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The Formerly-Hyphenated Canadians Festival

The Woman Who Dances at Hartman's!

The Woman Who Dances at Hartman's!

We were at the Greek Festival the other evening, eating souvlaki and listening to Greek music and watching people dance, when it suddenly occurred to me that my people have no culture. Other groups of Canadians celebrate their culture and heritage with ceremonies and song and dance and costumes and food. But my people don’t seem to have any of that.

As a matter of fact, I’m not even sure who my people are. We’re just white, English-speaking, not-very-religious Canadians of undistinguished, mixed, or wishy-washy ancestry. I guess you could say we’re unhyphenated Canadians…we’ve lost our hyphens over time.

We don’t have a festival, but if we did I suspect it might be a little lame. I can’t even imagine how we’d go about planning it. What would we call it? What kind of food would we eat? What would we do?

22 comments to The Formerly-Hyphenated Canadians Festival

  • Two kinds of celebrations jump to mind… national or religious. For religious there’s always Christmas, the unofficial national celebration steeped in tradition that ironically seems to transcend religion. And what about Canada Day? I’m not sure but I may have even seen the Hartman’s Lady with a Canada flag painted on her face dancing to the music on Parliament Hill with a Beavertail in one hand and fireworks going off in the background!

    Another thought is that a “True Canadian” can lay claim to and can celebrate ALL the festivals.

  • There IS that aspect to it…just like whenever Canadians go out for dinner, the first question is if they are in the mood for Italian or Indian or Chinese or Greek or whatever. I’m not sure what ‘Canadian’ food is – steak? club sandwich? ethnic?
    Canada Day, I suppose, is a one-day festival of sorts. But the only thing that really stands out for me is lots of red and white, and maple leaves.

  • I’ve always wondered what an American restaurant would serve in Mexico or China. Burgers and fries? Meatloaf? Yankee pot roast? I was watching “Craft in America” and a Native American referred to us mutts as “Euro-Americans”. But having a special day for Euro-Americans? I’m guessing other hyphenated Americans would say EVERYDAY is Euro-American Day!

  • XUP

    Unhyphenated Canadians Day!! Woooot. To celebrate your white wishy-washiness you could serve Wonderbread and thin oatmeal and mashed potatoes and you could play the theme song from Beachcombers. And everyone could get up and just kind of bob around because without any real ethnicity they’d have no rhythm for actual dancing. And then… then…everyone could wander around geo-caching for hidden, forgotten Pierre Burton books.

  • I think we should eat a lot of poutine and Beavertails with maple syrup on them…gather round a campfire singing songs by the Tragically Hip and Gordon Lightfoot…wear t-shirts and jeans…and end the evening with a film festival of animated shorts :).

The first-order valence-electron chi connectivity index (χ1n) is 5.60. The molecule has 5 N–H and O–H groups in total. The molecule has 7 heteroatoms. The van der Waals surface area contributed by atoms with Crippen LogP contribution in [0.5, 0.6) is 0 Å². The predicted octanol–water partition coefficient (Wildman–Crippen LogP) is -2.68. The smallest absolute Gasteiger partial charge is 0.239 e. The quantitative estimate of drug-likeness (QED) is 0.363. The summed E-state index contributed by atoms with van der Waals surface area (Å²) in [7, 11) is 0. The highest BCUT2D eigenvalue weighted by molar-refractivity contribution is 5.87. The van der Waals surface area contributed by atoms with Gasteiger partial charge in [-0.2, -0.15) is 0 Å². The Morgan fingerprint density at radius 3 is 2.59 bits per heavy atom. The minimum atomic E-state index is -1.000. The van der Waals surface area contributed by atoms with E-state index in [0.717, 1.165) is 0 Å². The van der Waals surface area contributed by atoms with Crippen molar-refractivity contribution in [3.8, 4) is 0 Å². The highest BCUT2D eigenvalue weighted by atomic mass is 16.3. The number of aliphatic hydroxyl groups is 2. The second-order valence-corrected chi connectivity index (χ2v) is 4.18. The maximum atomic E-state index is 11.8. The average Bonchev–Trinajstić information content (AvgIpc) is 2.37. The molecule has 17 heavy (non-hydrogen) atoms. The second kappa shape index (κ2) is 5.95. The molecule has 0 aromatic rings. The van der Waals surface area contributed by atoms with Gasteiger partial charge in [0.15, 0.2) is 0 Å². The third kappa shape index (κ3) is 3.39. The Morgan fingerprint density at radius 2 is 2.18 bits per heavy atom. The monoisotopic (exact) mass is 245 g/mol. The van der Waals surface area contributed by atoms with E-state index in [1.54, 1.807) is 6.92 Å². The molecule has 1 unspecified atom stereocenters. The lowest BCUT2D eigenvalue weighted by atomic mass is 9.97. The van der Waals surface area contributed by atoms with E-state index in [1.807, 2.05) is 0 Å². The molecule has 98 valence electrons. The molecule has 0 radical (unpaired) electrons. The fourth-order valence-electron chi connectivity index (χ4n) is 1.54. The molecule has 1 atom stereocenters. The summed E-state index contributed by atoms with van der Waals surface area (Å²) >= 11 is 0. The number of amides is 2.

• Lynn, I think you left out the part where everybody apologizes continually to everybody else for everything they do, even when it isn’t their fault….

    Oh, and the ceremonial canoe-burning… Gotta have that

  • I feel the same, I sometimes envy the deep connectedness of black Americans, or Hmong, or whatever. There’s an instant community in being an Other together with your fellow Others. But us white folks, we ain’t got no culture.
    When we lived in Indiana (as euro-american as it gets) my Mom once asked me what the “local cuisine” was. But there wasn’t any, unless you count fried pork tenderloin sandwiches. This was not easy to explain.

  • Anne Onimos

    Maybe an unhyphenated Canadian is simply a Canadian, and that’s enough?

    I don’t want to be called a “Euro-Canadian;” I’m not European. Never been there. Likewise, I expect that many persons with the family name, say, Nakamura, don’t want to be called “Japanese-Canadian.” Many of those called Rossi will not like the label “Italian-Canadian.” They’re _Canadian_.

    Also, don’t those hyphen-names sound as though they imply a sort of semi-membership? The “Afro-Not-Yet-Fully-American”; the “Irish-Junior-Canadian”; the “Sino-Aspiring-to-One-Day-Be-a-Real-Canadian.”

  • I’m French Canadian, I’ve got culture a’ tonne!

  • What do we call ourselves? I usually call myself a WASP, but only because what else is there… it makes me wistful, sometimes. All this colourful culture, and I feel a little left out.

  • Lisa in Toronto

    I hope we don’t have to meet at Tim Horton’s, and I also hope no bagpipes are involved.
    Let’s just go out for dinner from someone else’s culsine instead.

  • Abby, do you think they even have American or Canadian restaurants in other countries? I just can’t see Italians, for instance, planning a dinner out and asking one another if they feel like Canadian tonight.

    Coyote, we even apologize to things. I do it myself – bump into something and automatically apologize to it.

    XUP and Lynn, those are hilarious, but see, that’s just it, all we have is laughable symbols and stereotypes. We don’t have anything real.

    Susanjane, maybe that’s it, maybe it’s something that only ‘the Other’ can have. Maybe the dominant culture pays for its dominance with a paradoxical lack of culture.

    Anne, I’m not talking about what they’re called, but about what their group identity is with respect to their culture and heritage. I have friends, for example, who call themselves Canadians, plain and simple, but who have Ukranian heritage that means something to them. Likewise with all kinds of Canadians who, in addition to being Canadian, are also something else that is meaningful for them, and that they make a point of not losing. I don’t think the hyphens in any way dilute their Canadian-ness.

    Woodsy, yes you do! French Canadians have the whole thing – food, music, dance, community.

    La Canadienne, me too! (But all this time, up until BOLO, I assumed you were French Canadian.)